Upon hearing this, I’ll admit I started thinking like the CEO of a publicly traded company. What if they’re right? I wondered. Could it be a $10 million hit? Or $50 million?
I had always thought I was more progressive on gender equality than most male technology executives. Now I was about to get the chance to prove it.
“OK, I agree.” I said. “Let’s do this.”
We assembled a cross-functional team and developed a methodology with outside experts that analyzed the entire employee population to determine whether there were unexplained differences in pay.
When the results came back a few months later, they were tough to swallow. Salesforce did have a pay gap; glaring differences were scattered throughout every division, department, and geographical region. The virus, in other words, was everywhere.
I couldn’t help but hang my head. I was disappointed and, frankly, chastened. These problems were so close to home that I’d failed to see them clearly. That day, I informed my board and executive team that Salesforce would soon be incurring some additional expenses.
In all, we found that 6 percent of employees, mostly women, would need their salaries adjusted upward, and the total cost of these adjustments worked out to about $3 million. That’s not a small sum, but given how profoundly appropriate and necessary this was, it seemed like a relative bargain.
In the months that followed, I began to speak out about pay equality—everywhere from a dinner at the Los Angeles home of actress Patricia Arquette to an innovation summit in Tokyo to the White House. So you can imagine my astonishment and, to be honest, embarrassment, when Cindy came to see me again.
One year after conducting our first audit, we’d run the numbers again. Turned out we needed to spend another $3 million adjusting the salaries of employees whose compensation had fallen out of whack since the last audit. “How can this be?” I asked.
It gave me some relief to discover that these figures were largely a consequence of growth. We’d recently gotten about 17 percent bigger after buying two dozen companies, and it turned out that in the process we hadn’t just inherited their technology but their pay practices and culture, too.
Realizing that this had the potential to become a recurring problem, we decided to take more stringent measures. We devised a new set of job codes and standards and applied them to each newly integrated company, to make sure everyone performing similar work was similarly compensated from day one. From there, the Employee Success team began reviewing merit increases, bonuses, stock grants, and promotions to root out disparities there, too.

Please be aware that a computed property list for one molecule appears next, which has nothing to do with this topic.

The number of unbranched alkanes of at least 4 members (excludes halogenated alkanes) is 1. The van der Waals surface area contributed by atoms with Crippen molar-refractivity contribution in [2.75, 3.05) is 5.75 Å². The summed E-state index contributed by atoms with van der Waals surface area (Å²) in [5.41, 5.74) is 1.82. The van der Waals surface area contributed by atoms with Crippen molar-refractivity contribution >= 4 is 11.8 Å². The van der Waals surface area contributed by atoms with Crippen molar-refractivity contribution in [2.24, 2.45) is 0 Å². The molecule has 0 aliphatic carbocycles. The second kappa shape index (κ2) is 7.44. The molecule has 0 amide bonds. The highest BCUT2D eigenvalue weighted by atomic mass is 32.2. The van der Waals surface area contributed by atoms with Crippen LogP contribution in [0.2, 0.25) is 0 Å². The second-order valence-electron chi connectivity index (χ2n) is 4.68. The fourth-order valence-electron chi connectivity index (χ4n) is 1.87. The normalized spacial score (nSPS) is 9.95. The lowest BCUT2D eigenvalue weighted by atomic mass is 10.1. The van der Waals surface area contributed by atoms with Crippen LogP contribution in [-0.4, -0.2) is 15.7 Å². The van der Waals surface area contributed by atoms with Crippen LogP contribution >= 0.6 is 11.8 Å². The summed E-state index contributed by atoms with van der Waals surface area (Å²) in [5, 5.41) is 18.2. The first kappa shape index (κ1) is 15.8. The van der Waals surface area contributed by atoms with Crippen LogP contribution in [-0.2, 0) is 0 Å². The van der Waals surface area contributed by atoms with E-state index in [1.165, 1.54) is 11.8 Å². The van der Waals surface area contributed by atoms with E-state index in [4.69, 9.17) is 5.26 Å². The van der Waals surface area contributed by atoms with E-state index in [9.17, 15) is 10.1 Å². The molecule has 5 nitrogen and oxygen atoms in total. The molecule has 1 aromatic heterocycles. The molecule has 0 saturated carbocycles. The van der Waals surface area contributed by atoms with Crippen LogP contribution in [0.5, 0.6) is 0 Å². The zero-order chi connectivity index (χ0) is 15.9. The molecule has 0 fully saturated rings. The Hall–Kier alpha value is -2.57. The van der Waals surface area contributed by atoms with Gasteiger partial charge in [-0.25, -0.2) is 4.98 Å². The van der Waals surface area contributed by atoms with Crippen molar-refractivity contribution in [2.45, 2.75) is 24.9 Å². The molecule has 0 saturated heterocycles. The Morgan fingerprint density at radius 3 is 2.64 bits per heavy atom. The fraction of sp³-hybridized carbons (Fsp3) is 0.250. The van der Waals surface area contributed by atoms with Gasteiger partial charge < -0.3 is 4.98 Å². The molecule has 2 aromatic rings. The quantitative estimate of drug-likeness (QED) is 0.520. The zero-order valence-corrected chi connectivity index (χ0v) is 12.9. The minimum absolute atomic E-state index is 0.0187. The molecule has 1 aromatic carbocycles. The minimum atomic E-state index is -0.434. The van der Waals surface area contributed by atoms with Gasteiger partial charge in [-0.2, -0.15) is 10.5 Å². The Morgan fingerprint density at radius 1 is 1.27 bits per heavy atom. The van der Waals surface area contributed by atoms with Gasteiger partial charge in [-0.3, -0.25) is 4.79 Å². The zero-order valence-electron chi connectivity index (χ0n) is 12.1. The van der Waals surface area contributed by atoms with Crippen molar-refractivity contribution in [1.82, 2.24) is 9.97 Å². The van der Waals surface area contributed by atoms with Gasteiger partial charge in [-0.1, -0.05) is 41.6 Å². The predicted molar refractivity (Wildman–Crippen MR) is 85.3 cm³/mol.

Equalizing pay wasn’t an easy process, or a cheap one: After our third pay assessment, we’d spent a total of $8.7 million addressing differences in pay based on gender, race, and ethnicity.
But it has already begun to pay off in incalculable ways, and its benefits will continue to accrue for years. Already, our commitment to equality has helped land us the number one spot on Fortune’s list of best companies to work for, as well as the top spot on People magazine’s list of “Companies That Care” two years in a row. And it has contributed to our ability to attract the very best and brightest talent in the country.
Since Cindy and Leyla walked into my office in 2015, I’ve learned a great deal about how a company’s culture can breed inequality in ways small and large. “Unconscious bias” is a big one, and unfortunately it’s also a swamp you can step into even when your intentions are good. And step into it I still sometimes do.
During a March 2017 event at Salesforce headquarters, I hosted a session to introduce our new product road map. We were also celebrating Salesforce’s 18th birthday, so my wife, Lynne, came along.